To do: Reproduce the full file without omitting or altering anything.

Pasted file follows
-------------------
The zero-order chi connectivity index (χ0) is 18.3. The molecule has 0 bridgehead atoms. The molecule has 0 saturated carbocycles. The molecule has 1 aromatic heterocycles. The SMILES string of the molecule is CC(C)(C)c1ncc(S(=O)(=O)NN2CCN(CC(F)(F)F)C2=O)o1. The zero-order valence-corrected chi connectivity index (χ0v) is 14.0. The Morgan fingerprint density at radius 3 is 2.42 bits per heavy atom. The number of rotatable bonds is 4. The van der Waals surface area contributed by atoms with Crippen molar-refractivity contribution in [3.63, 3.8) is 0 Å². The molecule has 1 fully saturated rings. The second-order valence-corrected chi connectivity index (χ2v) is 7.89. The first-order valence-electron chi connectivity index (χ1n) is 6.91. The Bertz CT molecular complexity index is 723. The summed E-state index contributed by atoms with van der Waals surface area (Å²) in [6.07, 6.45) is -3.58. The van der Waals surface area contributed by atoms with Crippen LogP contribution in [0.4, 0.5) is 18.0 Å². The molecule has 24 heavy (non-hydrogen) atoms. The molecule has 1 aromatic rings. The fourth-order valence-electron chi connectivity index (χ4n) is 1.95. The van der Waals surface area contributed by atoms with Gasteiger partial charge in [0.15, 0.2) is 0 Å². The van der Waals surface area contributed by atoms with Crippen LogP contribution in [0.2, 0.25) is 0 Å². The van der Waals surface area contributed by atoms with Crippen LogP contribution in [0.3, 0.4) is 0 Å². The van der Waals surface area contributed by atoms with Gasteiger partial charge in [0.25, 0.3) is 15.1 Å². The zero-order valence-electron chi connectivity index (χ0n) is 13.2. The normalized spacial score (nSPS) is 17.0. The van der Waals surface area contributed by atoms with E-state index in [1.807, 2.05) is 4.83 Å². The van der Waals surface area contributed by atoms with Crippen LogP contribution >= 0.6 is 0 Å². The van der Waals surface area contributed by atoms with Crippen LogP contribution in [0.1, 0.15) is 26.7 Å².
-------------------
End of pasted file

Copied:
The zero-order chi connectivity index (χ0) is 18.3. The molecule has 0 bridgehead atoms. The molecule has 0 saturated carbocycles. The molecule has 1 aromatic heterocycles. The SMILES string of the molecule is CC(C)(C)c1ncc(S(=O)(=O)NN2CCN(CC(F)(F)F)C2=O)o1. The zero-order valence-corrected chi connectivity index (χ0v) is 14.0. The Morgan fingerprint density at radius 3 is 2.42 bits per heavy atom. The number of rotatable bonds is 4. The van der Waals surface area contributed by atoms with Crippen molar-refractivity contribution in [3.63, 3.8) is 0 Å². The molecule has 1 fully saturated rings. The second-order valence-corrected chi connectivity index (χ2v) is 7.89. The first-order valence-electron chi connectivity index (χ1n) is 6.91. The Bertz CT molecular complexity index is 723. The summed E-state index contributed by atoms with van der Waals surface area (Å²) in [6.07, 6.45) is -3.58. The van der Waals surface area contributed by atoms with Crippen LogP contribution in [0.4, 0.5) is 18.0 Å². The molecule has 24 heavy (non-hydrogen) atoms. The molecule has 1 aromatic rings. The fourth-order valence-electron chi connectivity index (χ4n) is 1.95. The van der Waals surface area contributed by atoms with Gasteiger partial charge in [0.15, 0.2) is 0 Å². The van der Waals surface area contributed by atoms with Crippen LogP contribution in [0.2, 0.25) is 0 Å². The van der Waals surface area contributed by atoms with Crippen LogP contribution in [0.3, 0.4) is 0 Å². The van der Waals surface area contributed by atoms with Gasteiger partial charge in [0.25, 0.3) is 15.1 Å². The zero-order valence-electron chi connectivity index (χ0n) is 13.2. The normalized spacial score (nSPS) is 17.0. The van der Waals surface area contributed by atoms with E-state index in [1.807, 2.05) is 4.83 Å². The van der Waals surface area contributed by atoms with Crippen LogP contribution >= 0.6 is 0 Å². The van der Waals surface area contributed by atoms with Crippen LogP contribution in [0.1, 0.15) is 26.7 Å².